"If there's one thing to learn, it's you just can't go wrong,A film or TV show, despite not previously having been a musical, ends with a Crowd Song (possibly a traditional musical number, more likely lip-synced to an existing recording) involving a significant portion of the cast without regard for the previous relationships (or even physical locations, or even aliveness) of the characters involved. American examples are possibly derived from the straightforward (over)use of this trope in Euro cinema. Bonus points if it uses Vera Lynn's "We'll Meet Again". Frequently overlaps with Dance Party Ending. Probably related to Big Lipped Alligator Moment and to Gainax Ending. Contrast with Dancing Is Serious Business.
If you follow your heart, and end with a song."
[elaborate song and dance number]
If you follow your heart, and end with a song."
[elaborate song and dance number]
—The Narrator, Ella Enchanted
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Anime and Manga
- Episode 46 of the first series of Magical Princess Minky Momo ends with all the characters who had appeared in the show so far dancing and singing the show's theme song. It'd make more sense if it had been the actual finale.
Film — Animation
- Shrek ends with all the characters singing "I'm a Believer".
- Shrek 2 ended with "Livin' La Vida Loca".
- The Blue Sky Studios animated movie of Horton Hears a Who! has all the characters break into Can't Fight This Feeling at the end. According to the DVD Commentary, this was because they wanted to avoid a Bittersweet Ending where Horton has to leave Whoville behind and never talk to the mayor again, and that's all they could think of.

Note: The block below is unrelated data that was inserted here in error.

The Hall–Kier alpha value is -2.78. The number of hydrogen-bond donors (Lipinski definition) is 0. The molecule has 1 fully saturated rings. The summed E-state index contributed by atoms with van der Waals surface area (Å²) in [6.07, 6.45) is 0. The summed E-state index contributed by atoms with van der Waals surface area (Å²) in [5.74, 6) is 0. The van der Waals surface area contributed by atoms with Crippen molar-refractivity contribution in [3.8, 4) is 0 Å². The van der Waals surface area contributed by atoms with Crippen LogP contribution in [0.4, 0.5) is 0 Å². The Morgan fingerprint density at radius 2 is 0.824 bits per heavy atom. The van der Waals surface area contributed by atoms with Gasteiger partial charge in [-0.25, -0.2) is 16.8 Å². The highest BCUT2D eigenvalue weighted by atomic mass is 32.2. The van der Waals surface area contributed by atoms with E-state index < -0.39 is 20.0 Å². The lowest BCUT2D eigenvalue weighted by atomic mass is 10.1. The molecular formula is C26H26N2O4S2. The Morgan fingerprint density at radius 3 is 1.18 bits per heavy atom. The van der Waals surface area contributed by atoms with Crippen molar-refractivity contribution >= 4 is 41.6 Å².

- At the end of Open Season 2, everyone begins to sing "Close To You" after the wild animals and pets settle their differences and become friends.
- At the end of Recess: School's Out, the main six sing "Green Tambourine". Subverted as the credits already started, but the only part of the film where the cast do a musical number.
Film — Live Action
- My Life as a Dog (Mitt liv som hund), a perfectly serious (and Oscar-nominated) 1985 Swedish film about a young boy whose mother is dying of cancer, ends with an incongruously lighthearted song-and-dance number as the end credits roll.
- The Nasty Girl (Das schreckliche Mädchen), a perfectly serious (and Oscar-nominated) 1990 German film about a young woman who discovers that many of the "anti-Nazi resisters" in her town had actually been eager Nazi collaborators, ends with an incongruously lighthearted song-and-dance number as the end credits roll.
- Mr. Bean's Holiday ends with everyone on the beach, lip-syncing to the song "La Mer."
- Inland Empire. A nice cherry on top of a film that is Mind Screw all through.
- "Age of Aquarius/Let the Sunshine In" at the end of The 40-Year-Old Virgin.
- There's Something About Mary had the entire cast singing along to "Build Me Up Buttercup", switching around to different locations used in the movie.
- Slumdog Millionaire, as a nod to the film's Bollywood influence. Bollywood flicks are generally loaded with song and dance numbers.
- The movie version of Ella Enchanted ends with all the characters singing "Don't Go Breaking My Heart". Including the villain, who was supposed to be dead. Eric Idle as narrator provides the page quote.
- Bring It On ends with the cheerleaders lipsynching to "Hey Mickey." clip
- Casper, the film, in which at the end the entire cast breaks out into a Little Richard cover of "Casper the Friendly Ghost."
- The final scene of Who Framed Roger Rabbit shows the main cast of the movie and half the population of Toontown parading out of the factory as "Smile, Darn Ya, Smile" plays in the background from out of nowhere. A less out-of-left-field example than most, since the song had been heard earlier and it had already been established that Toontown was a naturally song-filled place.
- Get Over It has the cast singing Earth, Wind & Fire's "September."
- Evan Almighty has the cast singing and dancing to "Gonna Make You Sweat (Everybody Dance Now)" during the credits.